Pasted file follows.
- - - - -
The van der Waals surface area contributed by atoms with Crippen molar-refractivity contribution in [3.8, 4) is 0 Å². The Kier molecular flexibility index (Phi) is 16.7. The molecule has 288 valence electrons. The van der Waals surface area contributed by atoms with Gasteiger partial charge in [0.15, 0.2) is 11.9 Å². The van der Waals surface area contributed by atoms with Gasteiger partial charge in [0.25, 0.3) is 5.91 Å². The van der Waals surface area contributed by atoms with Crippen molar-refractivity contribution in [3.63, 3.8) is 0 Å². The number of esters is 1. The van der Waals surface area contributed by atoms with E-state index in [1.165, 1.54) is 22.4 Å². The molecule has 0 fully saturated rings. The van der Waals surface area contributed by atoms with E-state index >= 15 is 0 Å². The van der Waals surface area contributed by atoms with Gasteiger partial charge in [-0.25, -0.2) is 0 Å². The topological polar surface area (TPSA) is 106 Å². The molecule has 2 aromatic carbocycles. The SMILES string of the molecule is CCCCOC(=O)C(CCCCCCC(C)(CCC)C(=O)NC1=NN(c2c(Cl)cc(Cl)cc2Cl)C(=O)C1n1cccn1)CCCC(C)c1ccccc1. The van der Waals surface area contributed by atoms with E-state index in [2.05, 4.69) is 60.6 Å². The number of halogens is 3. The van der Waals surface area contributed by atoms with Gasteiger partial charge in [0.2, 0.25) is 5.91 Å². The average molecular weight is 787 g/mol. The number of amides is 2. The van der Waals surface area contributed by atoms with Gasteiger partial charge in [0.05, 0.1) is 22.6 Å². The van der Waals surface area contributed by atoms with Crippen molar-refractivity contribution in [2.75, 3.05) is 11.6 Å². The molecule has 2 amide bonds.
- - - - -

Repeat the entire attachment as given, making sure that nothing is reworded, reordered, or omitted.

The van der Waals surface area contributed by atoms with Crippen molar-refractivity contribution in [3.8, 4) is 0 Å². The Kier molecular flexibility index (Phi) is 16.7. The molecule has 288 valence electrons. The van der Waals surface area contributed by atoms with Gasteiger partial charge in [0.15, 0.2) is 11.9 Å². The van der Waals surface area contributed by atoms with Gasteiger partial charge in [0.25, 0.3) is 5.91 Å². The van der Waals surface area contributed by atoms with Crippen molar-refractivity contribution in [3.63, 3.8) is 0 Å². The number of esters is 1. The van der Waals surface area contributed by atoms with E-state index in [1.165, 1.54) is 22.4 Å². The molecule has 0 fully saturated rings. The van der Waals surface area contributed by atoms with E-state index >= 15 is 0 Å². The van der Waals surface area contributed by atoms with Gasteiger partial charge in [-0.25, -0.2) is 0 Å². The topological polar surface area (TPSA) is 106 Å². The molecule has 2 aromatic carbocycles. The SMILES string of the molecule is CCCCOC(=O)C(CCCCCCC(C)(CCC)C(=O)NC1=NN(c2c(Cl)cc(Cl)cc2Cl)C(=O)C1n1cccn1)CCCC(C)c1ccccc1. The van der Waals surface area contributed by atoms with E-state index in [2.05, 4.69) is 60.6 Å². The number of halogens is 3. The van der Waals surface area contributed by atoms with Gasteiger partial charge in [0.2, 0.25) is 5.91 Å². The average molecular weight is 787 g/mol. The number of amides is 2. The van der Waals surface area contributed by atoms with Gasteiger partial charge in [0.05, 0.1) is 22.6 Å². The van der Waals surface area contributed by atoms with Crippen molar-refractivity contribution in [2.75, 3.05) is 11.6 Å². The molecule has 2 amide bonds.